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Knocking on Harlem's Door


The Scion, Adam Clayton Powell IV.  

One of the better cases for Harlem political continuity sits upstairs, in an office on the ninth floor. Keith Wright isn’t a visionary. But he has seen a lot of politics in his 55 years. A state assemblyman since 1992 and the leader of Manhattan’s Democrats since last year, Wright also comes from Harlem royalty, though with a twist. His father, Bruce, was a judge, an intellectual, and a fiercely combative man—qualities that earned him the nickname “Turn ’Em Loose Bruce” from conservative critics. Growing up in that household—and riding a bus to the Ethical Culture School with future powers like Patti Harris, Mayor Bloomberg’s chief lieutenant, and Nicole Seligman, a corporate lawyer and Joel Klein’s wife—provided Wright with an early education in Realpolitik. “My father was one of the only judges who was not a member of a party,” he says. “But he was Percy Sutton’s lawyer, and Percy said, ‘I can’t pay you, Bruce, but I’m gonna make you a judge. But before I make you a judge, I have to make my brother a judge.’ And that’s exactly what happened.”

Wright, who recently steered a domestic-workers’-rights bill into state law, has decorated nearly every inch of his office’s walls with plaques and photographs. One stands out, a black-and-white shot of five grinning young men in a restaurant: David Paterson, Scott Stringer (who’s white), Adam Clayton Powell IV, Geoffrey Garfield, and Wright. It was 1992, and they’d gathered in an Upper West Side Greek restaurant to plot Stringer’s run for the State Assembly. The relationships have grown considerably more complicated in the eighteen years since then. “That picture was taken before Keith went over to the dark side,” Powell says. “He’s a nice guy personally, but the insiders are trying to manipulate the process so Rangel wins this fall and then hands the job to Keith.” Wright dismisses the conspiracy theorizing as the desperation tactics of a long-shot candidate. “Adam ran against Charlie in ’94, got his clock cleaned, and I suspect the same thing will happen this time.”

Among the declared rivals to Rangel is Vince Morgan, a 41-year-old community banker and former aide to Rangel who grew up in Chicago and is a cousin of Harold Ford Jr. Morgan argues that Rangel is out of touch with Harlem’s grassroots concerns about education, jobs, and housing. “Over 40 years, there’s a wider and wider chasm between the people of the district and their representative in Washington,” Morgan says. “We have a tendency in our community to wait for the retirement service or the memorial service to start planning for the future. I don’t want to put the people of this district in harm’s way because Mr. Rangel’s ego is keeping him in office a little bit too long.”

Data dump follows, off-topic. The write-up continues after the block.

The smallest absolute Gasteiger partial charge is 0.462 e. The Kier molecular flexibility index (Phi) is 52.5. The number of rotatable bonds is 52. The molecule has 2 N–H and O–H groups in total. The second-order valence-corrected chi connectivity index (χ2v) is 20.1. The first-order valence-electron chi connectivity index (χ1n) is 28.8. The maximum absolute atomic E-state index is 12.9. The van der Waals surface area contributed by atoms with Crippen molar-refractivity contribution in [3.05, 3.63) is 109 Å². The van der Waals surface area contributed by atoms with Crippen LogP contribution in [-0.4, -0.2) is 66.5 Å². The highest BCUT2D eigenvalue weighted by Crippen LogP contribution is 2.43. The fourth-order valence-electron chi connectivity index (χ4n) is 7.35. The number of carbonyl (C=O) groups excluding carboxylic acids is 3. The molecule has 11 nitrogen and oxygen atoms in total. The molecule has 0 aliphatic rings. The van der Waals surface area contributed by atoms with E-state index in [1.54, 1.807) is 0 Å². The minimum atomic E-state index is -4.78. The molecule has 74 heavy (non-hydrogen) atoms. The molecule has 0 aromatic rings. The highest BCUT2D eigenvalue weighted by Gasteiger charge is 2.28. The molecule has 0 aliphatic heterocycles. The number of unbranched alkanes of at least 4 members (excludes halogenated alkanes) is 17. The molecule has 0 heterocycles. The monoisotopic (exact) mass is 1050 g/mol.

Wright is willing to wait for Rangel to step aside. He claims that the old order, with new blood, can maintain Harlem’s distinctive power while delivering wider benefit. “The so-called demise of the Harlem political Establishment—I think that’s coming from other places,” Wright says. “The black elected officials from Brooklyn are always envious of Harlem, because they have more black folks out there but Harlem gets all the ink. Politics is not glamorous, and it’s still a chess game, and you need a sense of history—of Harlem’s history—to succeed at it for people here. I don’t think a lot of the younger folks have the patience to learn the game or an appreciation of what Harlem still means to black America.”

Increasingly it means nostalgia. Rangel’s district was 63 percent black when he was first elected; today it’s 37 percent black and 46 percent Hispanic. “Bensonhurst ain’t Bensonhurst anymore, and guess what? Harlem ain’t Harlem anymore, either,” says the Reverend Al Sharpton, who made the neighborhood his base of operations twenty years ago and is still resented as an interloper by many of the clubhouse stalwarts. “But a lot of Harlem politicians are just trying to hold on to something that’s not there anymore,” Sharpton says. “Somebody that puts together the new blacks and the Latinos and the whites is going to be able to flip the whole Harlem leadership.”

In Harlem, even the choice of lunch spot is political. Basil Smikle has picked Londel’s because the chicken wings and the crab cakes are terrific—but also because Londel’s isn’t Sylvia’s, the tourist attraction and bastion of old Harlem. A political junkie from the time he was growing up in the Bronx, Smikle graduated from Cornell, went to work for the Upper Manhattan Empowerment Zone, and moved to Harlem while studying for a master’s at Columbia. After stints working for Ferrer and Hillary Clinton, Smikle set up shop as a political consultant, and last year he became one of the legions hired to help Mike Bloomberg win a third term.


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